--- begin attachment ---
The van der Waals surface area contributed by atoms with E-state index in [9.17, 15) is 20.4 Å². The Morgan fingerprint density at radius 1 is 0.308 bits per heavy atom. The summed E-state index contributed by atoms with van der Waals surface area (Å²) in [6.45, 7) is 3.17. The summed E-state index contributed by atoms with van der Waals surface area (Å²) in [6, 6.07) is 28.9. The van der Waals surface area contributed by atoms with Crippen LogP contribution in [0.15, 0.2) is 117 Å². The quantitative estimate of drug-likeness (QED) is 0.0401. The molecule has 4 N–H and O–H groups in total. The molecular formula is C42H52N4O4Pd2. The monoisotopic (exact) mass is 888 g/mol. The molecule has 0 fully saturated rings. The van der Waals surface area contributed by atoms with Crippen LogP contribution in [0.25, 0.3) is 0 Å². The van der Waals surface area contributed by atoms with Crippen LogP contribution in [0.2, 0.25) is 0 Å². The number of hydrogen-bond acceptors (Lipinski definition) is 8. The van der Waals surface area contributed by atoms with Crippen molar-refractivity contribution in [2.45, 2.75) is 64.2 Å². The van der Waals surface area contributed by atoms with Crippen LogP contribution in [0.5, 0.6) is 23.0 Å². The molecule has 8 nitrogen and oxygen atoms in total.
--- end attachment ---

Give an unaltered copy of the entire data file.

The van der Waals surface area contributed by atoms with E-state index in [9.17, 15) is 20.4 Å². The Morgan fingerprint density at radius 1 is 0.308 bits per heavy atom. The summed E-state index contributed by atoms with van der Waals surface area (Å²) in [6.45, 7) is 3.17. The summed E-state index contributed by atoms with van der Waals surface area (Å²) in [6, 6.07) is 28.9. The van der Waals surface area contributed by atoms with Crippen LogP contribution in [0.15, 0.2) is 117 Å². The quantitative estimate of drug-likeness (QED) is 0.0401. The molecule has 4 N–H and O–H groups in total. The molecular formula is C42H52N4O4Pd2. The monoisotopic (exact) mass is 888 g/mol. The molecule has 0 fully saturated rings. The van der Waals surface area contributed by atoms with Crippen LogP contribution in [0.25, 0.3) is 0 Å². The van der Waals surface area contributed by atoms with Crippen LogP contribution in [0.2, 0.25) is 0 Å². The number of hydrogen-bond acceptors (Lipinski definition) is 8. The van der Waals surface area contributed by atoms with Crippen molar-refractivity contribution in [2.45, 2.75) is 64.2 Å². The van der Waals surface area contributed by atoms with Crippen LogP contribution in [0.5, 0.6) is 23.0 Å². The molecule has 8 nitrogen and oxygen atoms in total.